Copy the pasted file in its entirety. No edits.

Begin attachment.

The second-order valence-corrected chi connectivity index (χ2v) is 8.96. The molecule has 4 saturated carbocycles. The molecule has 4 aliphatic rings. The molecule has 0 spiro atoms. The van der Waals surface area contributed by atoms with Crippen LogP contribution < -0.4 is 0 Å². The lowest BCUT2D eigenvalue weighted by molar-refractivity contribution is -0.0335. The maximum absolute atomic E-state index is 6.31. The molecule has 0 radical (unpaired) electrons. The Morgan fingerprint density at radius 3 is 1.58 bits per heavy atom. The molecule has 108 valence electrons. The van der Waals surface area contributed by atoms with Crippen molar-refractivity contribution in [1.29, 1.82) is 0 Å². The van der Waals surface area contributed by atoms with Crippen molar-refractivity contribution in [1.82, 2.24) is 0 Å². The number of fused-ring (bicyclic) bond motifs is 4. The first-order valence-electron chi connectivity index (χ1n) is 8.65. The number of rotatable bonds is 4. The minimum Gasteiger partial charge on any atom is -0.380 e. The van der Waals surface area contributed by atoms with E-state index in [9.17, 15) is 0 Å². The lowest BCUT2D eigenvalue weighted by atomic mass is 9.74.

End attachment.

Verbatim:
The second-order valence-corrected chi connectivity index (χ2v) is 8.96. The molecule has 4 saturated carbocycles. The molecule has 4 aliphatic rings. The molecule has 0 spiro atoms. The van der Waals surface area contributed by atoms with Crippen LogP contribution < -0.4 is 0 Å². The lowest BCUT2D eigenvalue weighted by molar-refractivity contribution is -0.0335. The maximum absolute atomic E-state index is 6.31. The molecule has 0 radical (unpaired) electrons. The Morgan fingerprint density at radius 3 is 1.58 bits per heavy atom. The molecule has 108 valence electrons. The van der Waals surface area contributed by atoms with Crippen molar-refractivity contribution in [1.29, 1.82) is 0 Å². The van der Waals surface area contributed by atoms with Crippen molar-refractivity contribution in [1.82, 2.24) is 0 Å². The number of fused-ring (bicyclic) bond motifs is 4. The first-order valence-electron chi connectivity index (χ1n) is 8.65. The number of rotatable bonds is 4. The minimum Gasteiger partial charge on any atom is -0.380 e. The van der Waals surface area contributed by atoms with E-state index in [9.17, 15) is 0 Å². The lowest BCUT2D eigenvalue weighted by atomic mass is 9.74.